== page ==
don't do any good
Not all Australian animals
are good for Australian ecosystems. We have learned only recently that
introducing animals where they are naturally not found can be a very
regrettable thing to do.
You would think that an animal would have
difficulties to survive in an environment it is not adapted to, and it
sometimes is the case, but often it is the other way around.
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What's the Problem with Introduced Animals?
Australian introduced animals thrive better in Australia than on their
home continents. Because Australia lacks large carnivores, introduced
animals have no predators in Australia. Being placental
animals they have larger brains than marsupials
and they are successful killers of
native fauna. They also compete with native fauna for food and habitat.
Some, like cane toads,
kill small animals that they eat, and large animals that eat them
because they are poisonous. Other introduced species that Australia
would do better without are rabbits, feral cats, brumby horses,
camels, donkeys, pigs, goats, buffalos, foxes, rats and deer.
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Rabbits in Australia
When British people first came
to Australia, they thought Australia was a dry and boring place and
needed to liven up a bit. They introduced plants from England to make
the landscape greener and looking more like back in England. In 1859 a
man by the name Thomas Austin thought he'd have a bit of fun and
released 24 rabbits in Australia, in Victoria.
What he didn't consider was that rabbits (Oryctolagus
are known to be extra quick breeders. They spread in no time over wide
areas in south-eastern Australia and today rabbit populations in
Australia cover the whole continent except the tropical north. There is
plenty of perfect rabbit habitat in Australia, and rabbits have become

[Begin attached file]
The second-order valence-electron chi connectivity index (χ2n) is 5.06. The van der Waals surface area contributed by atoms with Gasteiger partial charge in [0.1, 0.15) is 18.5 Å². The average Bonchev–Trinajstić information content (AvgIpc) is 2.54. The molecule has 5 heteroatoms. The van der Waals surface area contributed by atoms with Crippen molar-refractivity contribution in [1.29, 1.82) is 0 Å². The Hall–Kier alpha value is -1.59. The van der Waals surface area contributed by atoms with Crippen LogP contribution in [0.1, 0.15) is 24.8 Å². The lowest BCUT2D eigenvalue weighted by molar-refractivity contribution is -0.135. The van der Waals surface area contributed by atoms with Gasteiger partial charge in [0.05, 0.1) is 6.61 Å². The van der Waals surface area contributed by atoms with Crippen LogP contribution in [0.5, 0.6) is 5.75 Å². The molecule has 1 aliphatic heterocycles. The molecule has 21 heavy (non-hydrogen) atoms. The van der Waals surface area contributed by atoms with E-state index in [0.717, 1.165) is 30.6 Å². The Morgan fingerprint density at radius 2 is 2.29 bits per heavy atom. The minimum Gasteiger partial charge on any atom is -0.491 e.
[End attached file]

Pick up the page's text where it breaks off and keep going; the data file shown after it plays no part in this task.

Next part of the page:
serious pests that compete for food and habitat with native fauna, and
cause soil erosion and habitat destruction. Like the dingo fence, there
is also a rabbit proof fence in Australia.
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Other Introduced Wild Animals in Australia
would think that people would have learned from that mistake but no –
they got excited about the idea instead. All suddenly they needed deer (Cervidae
and red foxes in the wild for game hunting, they needed cats as their
pets, and some others like rats were taken here on the boats by
accident. It went so far that European animals weren’t enough and
so-called “Acclimatisation Societies” were formed, where some of the
most dangerous and stupid thoughts were thought, like how giraffes
would suit the landscape in central Australia and apes and monkeys
would make the rainforest life a bit more interesting! Thanks god these
plans didn’t go through but red foxes (Vulpes vulpes)
one of the most wide-spread introduced animals, and they prey on native
animals. There are 12 million feral cats (Felis catus)
Australia that constantly kill Australian native birds and mammals.
Rats (Rattus sp.) are found in the coastal areas and
kill small Australian mammals.
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Brumby Facts - Australian Brumby Horses
The early British were also fairly slack to tie their horses (Equus
up properly. The first gold in many parts of Australia was often found
in water streams by boys who roamed the countryside looking for their
escaped horses. Many horses were never found and started breeding in
the wild – today there are populations of feral horses, called brumby
horses, scattered around the Australian continent. Brumby horses
compete for food with native mammals, destroy their habitat and cause
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To help the work in deserts, such as building inland railway lines,
about 10,000 camels (Camelus sp.)
were introduced between 1840 and 1907. But after the work was ready –
the camels were released into the wild! Today, about 100,000 feral
camels roam the deserts of inland and Western
Australia, eating plants that shelter and
feed native animals.
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